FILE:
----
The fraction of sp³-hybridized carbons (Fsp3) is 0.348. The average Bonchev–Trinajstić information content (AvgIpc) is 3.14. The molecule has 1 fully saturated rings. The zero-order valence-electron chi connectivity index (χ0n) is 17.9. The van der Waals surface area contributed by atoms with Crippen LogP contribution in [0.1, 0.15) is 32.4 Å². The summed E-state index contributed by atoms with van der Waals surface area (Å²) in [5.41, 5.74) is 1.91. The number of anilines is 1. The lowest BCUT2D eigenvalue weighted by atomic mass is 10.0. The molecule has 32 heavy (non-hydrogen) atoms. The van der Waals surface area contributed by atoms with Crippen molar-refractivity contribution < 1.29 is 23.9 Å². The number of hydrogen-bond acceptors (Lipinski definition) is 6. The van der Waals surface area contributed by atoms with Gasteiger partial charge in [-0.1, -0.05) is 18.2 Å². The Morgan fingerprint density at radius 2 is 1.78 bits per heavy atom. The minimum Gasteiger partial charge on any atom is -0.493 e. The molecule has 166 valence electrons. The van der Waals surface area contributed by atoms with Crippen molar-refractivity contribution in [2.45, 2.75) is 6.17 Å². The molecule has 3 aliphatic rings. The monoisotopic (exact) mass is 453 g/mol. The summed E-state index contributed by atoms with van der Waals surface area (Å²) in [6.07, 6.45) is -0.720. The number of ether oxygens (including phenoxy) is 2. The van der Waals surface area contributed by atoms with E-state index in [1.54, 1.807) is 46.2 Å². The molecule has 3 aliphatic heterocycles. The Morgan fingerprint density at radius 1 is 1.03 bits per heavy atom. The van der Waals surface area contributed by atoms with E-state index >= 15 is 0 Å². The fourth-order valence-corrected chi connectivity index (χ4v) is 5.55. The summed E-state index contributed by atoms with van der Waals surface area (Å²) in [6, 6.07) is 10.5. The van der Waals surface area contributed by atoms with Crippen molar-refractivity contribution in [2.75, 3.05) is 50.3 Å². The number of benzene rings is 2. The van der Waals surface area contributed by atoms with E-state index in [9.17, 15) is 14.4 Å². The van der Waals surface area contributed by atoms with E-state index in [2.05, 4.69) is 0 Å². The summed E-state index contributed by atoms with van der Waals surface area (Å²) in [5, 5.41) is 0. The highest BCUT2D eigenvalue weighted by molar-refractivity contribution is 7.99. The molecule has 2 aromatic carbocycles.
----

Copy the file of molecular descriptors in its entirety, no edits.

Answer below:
The fraction of sp³-hybridized carbons (Fsp3) is 0.348. The average Bonchev–Trinajstić information content (AvgIpc) is 3.14. The molecule has 1 fully saturated rings. The zero-order valence-electron chi connectivity index (χ0n) is 17.9. The van der Waals surface area contributed by atoms with Crippen LogP contribution in [0.1, 0.15) is 32.4 Å². The summed E-state index contributed by atoms with van der Waals surface area (Å²) in [5.41, 5.74) is 1.91. The number of anilines is 1. The lowest BCUT2D eigenvalue weighted by atomic mass is 10.0. The molecule has 32 heavy (non-hydrogen) atoms. The van der Waals surface area contributed by atoms with Crippen molar-refractivity contribution < 1.29 is 23.9 Å². The number of hydrogen-bond acceptors (Lipinski definition) is 6. The van der Waals surface area contributed by atoms with Gasteiger partial charge in [-0.1, -0.05) is 18.2 Å². The Morgan fingerprint density at radius 2 is 1.78 bits per heavy atom. The minimum Gasteiger partial charge on any atom is -0.493 e. The molecule has 166 valence electrons. The van der Waals surface area contributed by atoms with Crippen molar-refractivity contribution in [2.45, 2.75) is 6.17 Å². The molecule has 3 aliphatic rings. The monoisotopic (exact) mass is 453 g/mol. The summed E-state index contributed by atoms with van der Waals surface area (Å²) in [6.07, 6.45) is -0.720. The number of ether oxygens (including phenoxy) is 2. The van der Waals surface area contributed by atoms with E-state index in [1.54, 1.807) is 46.2 Å². The molecule has 3 aliphatic heterocycles. The Morgan fingerprint density at radius 1 is 1.03 bits per heavy atom. The van der Waals surface area contributed by atoms with E-state index >= 15 is 0 Å². The fourth-order valence-corrected chi connectivity index (χ4v) is 5.55. The summed E-state index contributed by atoms with van der Waals surface area (Å²) in [6, 6.07) is 10.5. The van der Waals surface area contributed by atoms with Crippen molar-refractivity contribution in [2.75, 3.05) is 50.3 Å². The number of benzene rings is 2. The van der Waals surface area contributed by atoms with E-state index in [9.17, 15) is 14.4 Å². The van der Waals surface area contributed by atoms with E-state index in [2.05, 4.69) is 0 Å². The summed E-state index contributed by atoms with van der Waals surface area (Å²) in [5, 5.41) is 0. The highest BCUT2D eigenvalue weighted by molar-refractivity contribution is 7.99. The molecule has 2 aromatic carbocycles.